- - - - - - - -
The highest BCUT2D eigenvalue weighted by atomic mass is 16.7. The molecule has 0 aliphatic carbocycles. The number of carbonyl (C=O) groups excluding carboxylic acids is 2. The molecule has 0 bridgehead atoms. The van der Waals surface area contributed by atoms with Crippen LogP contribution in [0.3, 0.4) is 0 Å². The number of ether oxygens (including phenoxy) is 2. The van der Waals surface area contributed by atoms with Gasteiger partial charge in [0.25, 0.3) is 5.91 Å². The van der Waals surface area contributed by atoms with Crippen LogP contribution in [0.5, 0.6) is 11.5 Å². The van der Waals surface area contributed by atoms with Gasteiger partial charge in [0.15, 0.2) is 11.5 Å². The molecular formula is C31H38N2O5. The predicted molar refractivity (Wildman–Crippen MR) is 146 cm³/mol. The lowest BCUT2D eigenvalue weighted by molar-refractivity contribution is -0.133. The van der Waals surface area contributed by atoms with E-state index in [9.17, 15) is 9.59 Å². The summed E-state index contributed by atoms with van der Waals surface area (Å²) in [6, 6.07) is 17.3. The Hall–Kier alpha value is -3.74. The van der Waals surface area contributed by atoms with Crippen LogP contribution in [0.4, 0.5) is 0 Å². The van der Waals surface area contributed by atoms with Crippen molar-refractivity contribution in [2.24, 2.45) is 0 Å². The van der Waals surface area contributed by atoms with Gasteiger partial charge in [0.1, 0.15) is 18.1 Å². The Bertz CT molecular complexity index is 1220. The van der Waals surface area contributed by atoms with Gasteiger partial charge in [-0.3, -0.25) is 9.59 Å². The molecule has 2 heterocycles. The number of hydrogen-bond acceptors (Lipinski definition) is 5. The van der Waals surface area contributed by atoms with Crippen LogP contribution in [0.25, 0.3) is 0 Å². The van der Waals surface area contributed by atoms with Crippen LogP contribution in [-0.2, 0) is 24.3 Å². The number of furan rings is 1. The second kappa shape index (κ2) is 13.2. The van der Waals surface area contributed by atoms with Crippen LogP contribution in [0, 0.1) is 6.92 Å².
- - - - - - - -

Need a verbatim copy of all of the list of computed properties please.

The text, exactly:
The highest BCUT2D eigenvalue weighted by atomic mass is 16.7. The molecule has 0 aliphatic carbocycles. The number of carbonyl (C=O) groups excluding carboxylic acids is 2. The molecule has 0 bridgehead atoms. The van der Waals surface area contributed by atoms with Crippen LogP contribution in [0.3, 0.4) is 0 Å². The number of ether oxygens (including phenoxy) is 2. The van der Waals surface area contributed by atoms with Gasteiger partial charge in [0.25, 0.3) is 5.91 Å². The van der Waals surface area contributed by atoms with Crippen LogP contribution in [0.5, 0.6) is 11.5 Å². The van der Waals surface area contributed by atoms with Gasteiger partial charge in [0.15, 0.2) is 11.5 Å². The molecular formula is C31H38N2O5. The predicted molar refractivity (Wildman–Crippen MR) is 146 cm³/mol. The lowest BCUT2D eigenvalue weighted by molar-refractivity contribution is -0.133. The van der Waals surface area contributed by atoms with E-state index in [9.17, 15) is 9.59 Å². The summed E-state index contributed by atoms with van der Waals surface area (Å²) in [6, 6.07) is 17.3. The Hall–Kier alpha value is -3.74. The van der Waals surface area contributed by atoms with Crippen LogP contribution in [0.4, 0.5) is 0 Å². The van der Waals surface area contributed by atoms with Crippen molar-refractivity contribution in [2.24, 2.45) is 0 Å². The van der Waals surface area contributed by atoms with Gasteiger partial charge in [0.1, 0.15) is 18.1 Å². The Bertz CT molecular complexity index is 1220. The van der Waals surface area contributed by atoms with Gasteiger partial charge in [-0.3, -0.25) is 9.59 Å². The molecule has 2 heterocycles. The number of hydrogen-bond acceptors (Lipinski definition) is 5. The van der Waals surface area contributed by atoms with Crippen LogP contribution in [0.25, 0.3) is 0 Å². The van der Waals surface area contributed by atoms with Crippen LogP contribution in [-0.2, 0) is 24.3 Å². The number of furan rings is 1. The second kappa shape index (κ2) is 13.2. The van der Waals surface area contributed by atoms with Crippen LogP contribution in [0, 0.1) is 6.92 Å².